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5th Edition of Cardiology World Conference

September 5-7, 2024 | Madrid, Spain

September 05 -07, 2024 | Madrid, Spain
Cardio 2024

Alexandra Murtazaliyeva

Alexandra Murtazaliyeva, Speaker at Cardiology Conferences
JSC “Scientific Center of Obstetrics, Gynecology and Perinatology”, Kazakhstan
Title : Frequencies of genes polymorphisms associated with warfarin dosage in the Kazakh population



Statistics show that about 10,000 open heart surgeries are performed in Kazakhstan, with more than 3,000 patients with acquired heart defects. Warfarin is the primary oral anticoagulant to prevent complications after surgery in Kazakhstan. Most studies indicate that the dosage of warfarin, considering the genotype, increases the safety of anticoagulant therapy, reduces side effects, and provides a stable therapeutic dose and the effectiveness of therapy.

The study aims to investigate the frequency of minor alleles of CYP2C9 *2 (rs1799853), *3 (rs1057910), *5 (rs28371686) and *6 (rs9332131), CYP2C19 (rs3814637), VKORC1 (rs9934438), CYP4F2 (rs2108622), and GGCX (rs11676382) genes in the Kazakh population. This research will be conducted in an ethnically homogeneous population of Kazakhs and compared with previously studied populations worldwide for a comprehensive understanding.

 The study was based on the genomic database of 1900 conditionally healthy individuals of Kazakh nationality. These individuals were genotyped using the Illumina OmniChip 2.5, which assessed approximately 2.5 million SNPs at the Iceland Genomic Center DECODE. This research was part of the InterPregGen project under the 7th EU Framework Program, the Grant Agreement number 282540; AP19677439 “Pharmacogenetics of indirect-acting anticoagulants in patients with heart surgery” – Kazakhstan state registration number 0123??01103

The frequency of minor alleles rs1799853 CYP2C9*2 gene (3.5%) and rs1057910 CYP2C9*3 gene (6.9%) in Kazakhs are intermediate compared with European and Asian populations. However, the previous GWAS studies have been inconsistent, which indicates that genetic markers are not universally applicable for warfarin dosing across different ethnic populations. Therefore, it is crucial to replicate these findings in each specific ethnic population.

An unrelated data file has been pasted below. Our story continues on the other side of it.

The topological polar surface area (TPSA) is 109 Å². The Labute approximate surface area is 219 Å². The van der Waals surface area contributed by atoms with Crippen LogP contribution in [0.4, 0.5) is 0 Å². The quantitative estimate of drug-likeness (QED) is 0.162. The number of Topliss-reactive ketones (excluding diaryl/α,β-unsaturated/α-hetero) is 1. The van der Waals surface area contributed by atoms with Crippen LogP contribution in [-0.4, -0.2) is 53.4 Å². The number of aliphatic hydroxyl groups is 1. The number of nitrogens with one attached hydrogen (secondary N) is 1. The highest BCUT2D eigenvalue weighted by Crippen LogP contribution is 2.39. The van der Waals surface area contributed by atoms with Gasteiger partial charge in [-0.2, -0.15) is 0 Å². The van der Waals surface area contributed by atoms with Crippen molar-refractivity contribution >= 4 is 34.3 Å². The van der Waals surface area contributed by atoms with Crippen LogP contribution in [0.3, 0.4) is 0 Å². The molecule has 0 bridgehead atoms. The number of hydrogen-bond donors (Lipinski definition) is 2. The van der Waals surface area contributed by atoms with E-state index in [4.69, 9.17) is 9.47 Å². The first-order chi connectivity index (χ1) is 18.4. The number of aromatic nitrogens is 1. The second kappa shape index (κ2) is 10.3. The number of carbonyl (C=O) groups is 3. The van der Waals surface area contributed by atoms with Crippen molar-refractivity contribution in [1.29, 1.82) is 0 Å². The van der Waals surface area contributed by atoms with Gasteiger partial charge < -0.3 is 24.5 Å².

The frequency of the minor allele of the “European” rs2108622 CYP4F2 gene in Kazakhs is comparable with indicators in Europe (p>0.05), and revealed an intermediate frequency between the populations of East and South Asia (p<0.05).

The frequency of the “Asian” minor allele rs11676382 GGCX gene is higher in the Kazakh population - 14.4%, compared to European and Asian populations. We suggest that SNP can affect warfarin dosage in people of Kazakh nationality.

In the Kazakh population, the frequency of the minor allele of rs9923231 of the VKORC1 gene is 28.8%, which is significantly higher (p<0.001) than in South Asian populations such as Bangladesh (15.7%), India (17.5%), and Pakistan (19.8%). However, it is significantly lower compared to England (35.7%), Spain (36.0%), and Italy (47.7%), as well as populations of East Asia such as China (89.0%), Japan (90.0%), and Vietnam (84.3%).

Ethnicity affects the average daily dose of warfarin due to differences in the population frequencies of minor alleles of genes associated with warfarin pharmacogenetics.

The results reflect the features of the Kazakh population structure, which is formed due to complex evolutionary and migration processes and its median geographical position between Asia and Europe. A comparative analysis of SNPs associated with warfarin metabolism in the Kazakh population showed their intermediate position between the previously studied populations.

Keywords: pharmacogenetics, warfarin dosage, gene, SNPs, ethnicity, population genetics.

Audience Take Away:

  • Prevalence of minor alleles of specific genes in Kazakh population, including CYP2C9*2, CYP2C9*3, CYP4F2, VKORC1, and GGCX
  • Comparison of these results with other ethnic populations worldwide
  • The significance of these findings in determining personalized warfarin dosage


Alexandra Murtazaliyeva studied at the S.D.Asfendiyarov, Kazakh National Medical University, Kazakhstan, and graduated as an MD in 2016. She then joined Republican medical genetic consultation at the JSC "Scientific Center of Obstetrics, Gynecology, and Perinatology," where she finished her medical genetics residency. Since 2018, she has continued to work as a medical geneticist and participates in scientific research and grants at the center. Since 2023, he has been studying in the doctoral program at Kazakhstan Medical University "Higher School of Public Health" in the specialty of Medicine.